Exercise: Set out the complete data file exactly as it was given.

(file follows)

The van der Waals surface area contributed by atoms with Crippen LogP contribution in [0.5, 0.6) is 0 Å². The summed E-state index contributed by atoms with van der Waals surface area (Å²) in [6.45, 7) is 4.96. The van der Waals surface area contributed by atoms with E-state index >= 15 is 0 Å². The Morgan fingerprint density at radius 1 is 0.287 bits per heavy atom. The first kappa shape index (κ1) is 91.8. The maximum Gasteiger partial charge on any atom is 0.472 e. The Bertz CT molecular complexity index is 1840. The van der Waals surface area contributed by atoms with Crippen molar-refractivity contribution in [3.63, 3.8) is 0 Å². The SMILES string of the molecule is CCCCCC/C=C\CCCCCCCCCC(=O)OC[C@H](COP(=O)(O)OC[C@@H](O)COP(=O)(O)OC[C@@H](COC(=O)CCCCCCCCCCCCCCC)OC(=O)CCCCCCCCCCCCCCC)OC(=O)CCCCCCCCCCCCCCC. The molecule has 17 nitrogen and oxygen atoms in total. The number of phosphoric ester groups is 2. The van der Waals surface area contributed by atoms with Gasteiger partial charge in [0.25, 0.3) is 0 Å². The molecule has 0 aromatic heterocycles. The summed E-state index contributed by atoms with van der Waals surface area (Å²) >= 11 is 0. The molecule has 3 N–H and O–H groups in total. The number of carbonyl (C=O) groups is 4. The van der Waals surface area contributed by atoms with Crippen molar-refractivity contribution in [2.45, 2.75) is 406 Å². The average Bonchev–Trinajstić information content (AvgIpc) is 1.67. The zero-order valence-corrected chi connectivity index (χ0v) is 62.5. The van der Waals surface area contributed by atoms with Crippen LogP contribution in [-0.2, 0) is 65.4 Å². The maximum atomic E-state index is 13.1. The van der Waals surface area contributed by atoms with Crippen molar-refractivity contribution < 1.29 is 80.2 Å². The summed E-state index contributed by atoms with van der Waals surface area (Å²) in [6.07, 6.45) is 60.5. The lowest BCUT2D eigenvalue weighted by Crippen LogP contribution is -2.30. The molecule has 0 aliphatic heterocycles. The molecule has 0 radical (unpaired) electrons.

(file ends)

The van der Waals surface area contributed by atoms with Crippen LogP contribution in [0.5, 0.6) is 0 Å². The summed E-state index contributed by atoms with van der Waals surface area (Å²) in [6.45, 7) is 4.96. The van der Waals surface area contributed by atoms with E-state index >= 15 is 0 Å². The Morgan fingerprint density at radius 1 is 0.287 bits per heavy atom. The first kappa shape index (κ1) is 91.8. The maximum Gasteiger partial charge on any atom is 0.472 e. The Bertz CT molecular complexity index is 1840. The van der Waals surface area contributed by atoms with Crippen molar-refractivity contribution in [3.63, 3.8) is 0 Å². The SMILES string of the molecule is CCCCCC/C=C\CCCCCCCCCC(=O)OC[C@H](COP(=O)(O)OC[C@@H](O)COP(=O)(O)OC[C@@H](COC(=O)CCCCCCCCCCCCCCC)OC(=O)CCCCCCCCCCCCCCC)OC(=O)CCCCCCCCCCCCCCC. The molecule has 17 nitrogen and oxygen atoms in total. The number of phosphoric ester groups is 2. The van der Waals surface area contributed by atoms with Gasteiger partial charge in [0.25, 0.3) is 0 Å². The molecule has 0 aromatic heterocycles. The summed E-state index contributed by atoms with van der Waals surface area (Å²) >= 11 is 0. The molecule has 3 N–H and O–H groups in total. The number of carbonyl (C=O) groups is 4. The van der Waals surface area contributed by atoms with Crippen molar-refractivity contribution in [2.45, 2.75) is 406 Å². The average Bonchev–Trinajstić information content (AvgIpc) is 1.67. The zero-order valence-corrected chi connectivity index (χ0v) is 62.5. The van der Waals surface area contributed by atoms with Crippen LogP contribution in [-0.2, 0) is 65.4 Å². The maximum atomic E-state index is 13.1. The van der Waals surface area contributed by atoms with Crippen molar-refractivity contribution < 1.29 is 80.2 Å². The summed E-state index contributed by atoms with van der Waals surface area (Å²) in [6.07, 6.45) is 60.5. The lowest BCUT2D eigenvalue weighted by Crippen LogP contribution is -2.30. The molecule has 0 aliphatic heterocycles. The molecule has 0 radical (unpaired) electrons.